Not long ago, we moved our applications to cloud architecture. Our servers have become more like lightweight virtual machines (VMs) inside large data centers. Now we’re on the brink of a new approach – getting rid of the server completely and running just the business logic in the cloud. In this blog post, we share what we learned in this space recently. It should enable you to decide if serverless infrastructure is your cup of tea.
What is Serverless?
The term “serverless” is a bit exaggerated. There’s no app on the market that will run in a void. The intention behind serverless is to avoid infrastructure overhead and responsibility for the whole server maintenance, when in fact only the business logic is of interest to you.
A better name for this kind of solution would be Function as a Service (FaaS). Instead of building an app as a huge artifact deployed in the cloud (or bare metal), you release separate functions and hook them up with the universe with protocol connectors (HTTP, MQ, etc). The whole solution gravitates towards the “convention over configuration” approach on the level of the whole project
Serverless (or FaaS) significantly reduces the burden usually put on designing and implementing the infrastructure architecture since it’s the service provider who takes full responsibility. In theory, you should be able to focus solely on business goals. Your custom functions are supposed to reflect the features of your product instead of all the juggling with boring and repetitive technical tasks.
Our Experiences with Serverless
More and more public cloud providers offer FaaS services, with main players including Google Firebase, AWS Lambda, Azure Functions, Alibaba Function Compute. Instead of diving into detailed comparisons of these providers, I would like to share a few takeaways from our recent projects done using the serverless approach. To make it as easy as possible, I gathered the key points to consider in favour and against serverless.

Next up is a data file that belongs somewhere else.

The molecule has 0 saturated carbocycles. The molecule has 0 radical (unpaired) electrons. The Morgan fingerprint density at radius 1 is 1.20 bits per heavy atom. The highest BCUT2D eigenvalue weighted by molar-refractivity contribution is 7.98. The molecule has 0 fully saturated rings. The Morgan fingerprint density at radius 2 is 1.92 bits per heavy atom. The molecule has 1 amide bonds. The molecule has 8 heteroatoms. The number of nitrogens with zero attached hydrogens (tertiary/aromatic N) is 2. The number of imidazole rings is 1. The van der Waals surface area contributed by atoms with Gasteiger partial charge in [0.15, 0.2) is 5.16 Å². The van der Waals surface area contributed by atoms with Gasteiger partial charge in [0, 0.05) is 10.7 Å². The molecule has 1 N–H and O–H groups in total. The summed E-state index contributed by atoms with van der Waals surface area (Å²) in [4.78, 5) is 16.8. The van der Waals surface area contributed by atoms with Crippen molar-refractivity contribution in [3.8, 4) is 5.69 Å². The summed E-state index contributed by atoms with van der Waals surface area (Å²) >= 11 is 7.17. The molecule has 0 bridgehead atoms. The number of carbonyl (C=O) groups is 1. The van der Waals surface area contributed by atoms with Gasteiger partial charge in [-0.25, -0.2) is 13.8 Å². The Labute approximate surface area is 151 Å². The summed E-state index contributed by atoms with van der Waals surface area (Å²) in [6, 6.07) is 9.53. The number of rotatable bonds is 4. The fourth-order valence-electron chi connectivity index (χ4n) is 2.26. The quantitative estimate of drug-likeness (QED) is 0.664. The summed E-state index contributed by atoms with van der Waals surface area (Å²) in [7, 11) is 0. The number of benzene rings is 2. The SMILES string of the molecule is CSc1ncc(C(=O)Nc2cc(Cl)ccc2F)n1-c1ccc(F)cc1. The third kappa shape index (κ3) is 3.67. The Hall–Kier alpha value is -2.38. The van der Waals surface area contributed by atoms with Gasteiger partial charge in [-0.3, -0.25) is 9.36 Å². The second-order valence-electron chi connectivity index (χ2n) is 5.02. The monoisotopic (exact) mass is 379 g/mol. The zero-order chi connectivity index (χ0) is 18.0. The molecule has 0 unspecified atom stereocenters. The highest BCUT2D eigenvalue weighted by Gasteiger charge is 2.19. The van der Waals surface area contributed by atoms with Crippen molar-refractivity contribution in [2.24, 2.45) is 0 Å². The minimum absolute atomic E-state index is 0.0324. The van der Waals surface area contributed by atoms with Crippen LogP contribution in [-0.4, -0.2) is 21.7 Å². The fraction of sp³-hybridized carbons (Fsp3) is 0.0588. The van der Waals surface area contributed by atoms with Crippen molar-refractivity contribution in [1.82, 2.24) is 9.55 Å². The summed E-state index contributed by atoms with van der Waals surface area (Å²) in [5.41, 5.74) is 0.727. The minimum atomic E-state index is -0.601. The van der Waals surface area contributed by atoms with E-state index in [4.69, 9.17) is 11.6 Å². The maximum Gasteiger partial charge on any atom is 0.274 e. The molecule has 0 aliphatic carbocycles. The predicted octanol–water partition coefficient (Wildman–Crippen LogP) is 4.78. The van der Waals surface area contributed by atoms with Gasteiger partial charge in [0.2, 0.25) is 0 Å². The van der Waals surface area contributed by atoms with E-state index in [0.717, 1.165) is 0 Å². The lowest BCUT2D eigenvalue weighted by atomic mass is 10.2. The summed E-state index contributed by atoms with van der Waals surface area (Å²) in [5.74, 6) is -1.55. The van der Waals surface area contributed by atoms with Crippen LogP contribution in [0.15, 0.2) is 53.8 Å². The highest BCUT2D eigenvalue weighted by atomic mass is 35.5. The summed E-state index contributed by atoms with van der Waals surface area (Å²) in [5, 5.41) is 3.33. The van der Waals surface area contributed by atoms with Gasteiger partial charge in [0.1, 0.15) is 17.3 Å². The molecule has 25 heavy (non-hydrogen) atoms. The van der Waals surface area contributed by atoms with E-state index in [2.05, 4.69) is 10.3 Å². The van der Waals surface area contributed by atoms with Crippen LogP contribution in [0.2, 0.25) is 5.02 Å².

Pros of Serverless
No servers to manage (obviously!)
Limited fixed costs – you pay only for used time
Automated scaling and balancing
Automatic failover (or, at this level of abstraction, no failover problem at all)
Security easier to provide and audit
Low overhead at the start (with the certain level of knowledge)
Short time to market
Easy handover - deployment coupled with code
Perfect choice for lean startups with fast-paced iterations
Augmentation for the classic cloud, server(full) approach
To sum up, serverless can provide a fast and easy way to deploy your business logic in the cloud. Scaling is taken care of, the cost is correlated with the consumption and you managing authentication and infrastructure doesn’t give you a headache (or you get it less often). However, there are no perfect solutions…
Cons of Serverless
Not much know-how and best practices available about structuring the code and projects on the market
Not suitable for complex business logic due to the risk of producing highly coupled code
Cost difficult to estimate (helpful tools: serverlesscalc.com)
Difficulty in migration to other platforms (Vendor lock⚠️)
Little engineers with experience in serverless on the job market
Steep learning curve for engineers without any cloud experience
After a few projects involving serverless, we’ve gathered a few insights:
First of all, don’t be afraid of the serverless approach – it’s just a different application architecture with nothing scary about it.
When you’re taking your first steps in serverless, don’t bite off more than you can chew. It’s safer to pick a small, individual and well-defined problem to minimize the learning curve.
Give your engineers some time to play with it and get familiar with the concept of serverless apps.
Now that you know the pros and cons of serverless, it should be easier for you to decide if this approach right for your project. Even if you’re not sure about it right now, it’s a good thing to stay up to date with further development and new use cases, which might show unforeseen benefits for your product.
In the future, we will write some tutorials how to avoid highly coupled code for serverless, so stay tuned!